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Comment: Re:Unreal 4 (Score 1) 254

by alteveer (#47286271) Attached to: Ask Slashdot: Best Way to Learn C# For Game Programming?
P.S. anonymous reader: you don't know what you are getting yourself into. I wish you luck, but honestly unless the exercise is academic, at least use Monogame (http://www.monogame.net/) if not a real, fully integrated, third-party engine. Seriously, then you will actually get to do game programming and game design.

Comment: Unreal 4 (Score 5, Insightful) 254

by alteveer (#47285841) Attached to: Ask Slashdot: Best Way to Learn C# For Game Programming?
My advice, as a professional game developer, is "don't write code unless you need to."

If you must write C# you should take a look at Unity, but honestly you would be remiss if you overlooked Unreal 4. It is the newest version of the Unreal Engine, and it includes most of the most important features of a game; behavior trees, navigation, user interface, physically-based rendering, animation state machines, multiplayer replication, etc. You can do most of what you want to in Blueprint (a visual scripting language), and if you really need to, you can edit the source code (the license is a full-source license) and make what enhancements you need in C++.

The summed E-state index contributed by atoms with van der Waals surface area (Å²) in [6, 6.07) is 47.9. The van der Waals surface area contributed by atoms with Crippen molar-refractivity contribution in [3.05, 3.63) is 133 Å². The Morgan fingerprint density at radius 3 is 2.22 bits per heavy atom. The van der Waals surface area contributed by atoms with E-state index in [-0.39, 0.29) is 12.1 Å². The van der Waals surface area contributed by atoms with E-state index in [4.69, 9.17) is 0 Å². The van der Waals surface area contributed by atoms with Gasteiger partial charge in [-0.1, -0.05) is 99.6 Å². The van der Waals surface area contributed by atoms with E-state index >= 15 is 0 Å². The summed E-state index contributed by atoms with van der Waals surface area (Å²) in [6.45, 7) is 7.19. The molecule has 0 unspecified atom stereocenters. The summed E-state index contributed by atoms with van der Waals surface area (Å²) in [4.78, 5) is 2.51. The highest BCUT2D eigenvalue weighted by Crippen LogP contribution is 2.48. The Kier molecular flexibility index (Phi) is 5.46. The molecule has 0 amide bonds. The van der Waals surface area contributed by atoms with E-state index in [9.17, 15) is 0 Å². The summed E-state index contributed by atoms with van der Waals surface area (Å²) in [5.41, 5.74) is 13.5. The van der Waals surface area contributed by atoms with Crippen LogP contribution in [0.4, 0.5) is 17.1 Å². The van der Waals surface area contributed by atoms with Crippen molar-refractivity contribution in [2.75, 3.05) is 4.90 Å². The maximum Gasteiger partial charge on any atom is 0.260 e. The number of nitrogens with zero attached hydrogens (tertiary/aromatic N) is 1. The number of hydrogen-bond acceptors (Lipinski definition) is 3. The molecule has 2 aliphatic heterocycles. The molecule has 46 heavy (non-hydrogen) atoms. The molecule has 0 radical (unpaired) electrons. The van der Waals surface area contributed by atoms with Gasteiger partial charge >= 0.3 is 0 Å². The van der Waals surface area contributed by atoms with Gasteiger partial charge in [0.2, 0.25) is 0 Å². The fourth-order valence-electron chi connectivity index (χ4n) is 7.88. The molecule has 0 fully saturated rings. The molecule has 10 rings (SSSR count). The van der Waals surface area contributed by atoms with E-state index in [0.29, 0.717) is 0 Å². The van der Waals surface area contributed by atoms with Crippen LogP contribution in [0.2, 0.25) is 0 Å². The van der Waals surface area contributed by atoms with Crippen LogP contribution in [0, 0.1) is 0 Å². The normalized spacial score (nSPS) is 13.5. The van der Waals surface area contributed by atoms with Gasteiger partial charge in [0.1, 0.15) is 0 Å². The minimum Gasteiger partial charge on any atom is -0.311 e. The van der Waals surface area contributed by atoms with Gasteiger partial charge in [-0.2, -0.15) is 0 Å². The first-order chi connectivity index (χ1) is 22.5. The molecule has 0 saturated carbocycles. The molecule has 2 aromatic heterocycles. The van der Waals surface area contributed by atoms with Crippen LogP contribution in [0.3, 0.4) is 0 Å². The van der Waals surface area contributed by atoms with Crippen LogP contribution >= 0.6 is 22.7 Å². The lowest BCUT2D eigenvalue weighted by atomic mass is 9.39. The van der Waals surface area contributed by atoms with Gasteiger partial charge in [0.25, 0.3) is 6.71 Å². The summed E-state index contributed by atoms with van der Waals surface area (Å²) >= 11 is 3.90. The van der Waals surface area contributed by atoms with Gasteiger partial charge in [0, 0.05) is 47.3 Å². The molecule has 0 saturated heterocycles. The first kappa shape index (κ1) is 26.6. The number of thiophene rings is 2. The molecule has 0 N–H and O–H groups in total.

Writing most of this shit from scratch will take you years, just get down to the actual MAKING of the game, and use someone else's engine. The terms are fair ($20/mo, 5% gross revenue for PC platforms and mobile), and the engine is extremely well curated.

Comment: Re:Game Developer (Score 1) 416

by alteveer (#40188625) Attached to: Ask Slashdot: What To Do With a Math Degree?
Linear algebra, matrix math, and set theory are pretty much pre-requisites to any serious graphics implementations, not to mention physics engines. Sorry to go anecdotal, but my web/art background prepared me for making models but certainly not rendering/shading them.

...and to be clear, I don't mean "game design."

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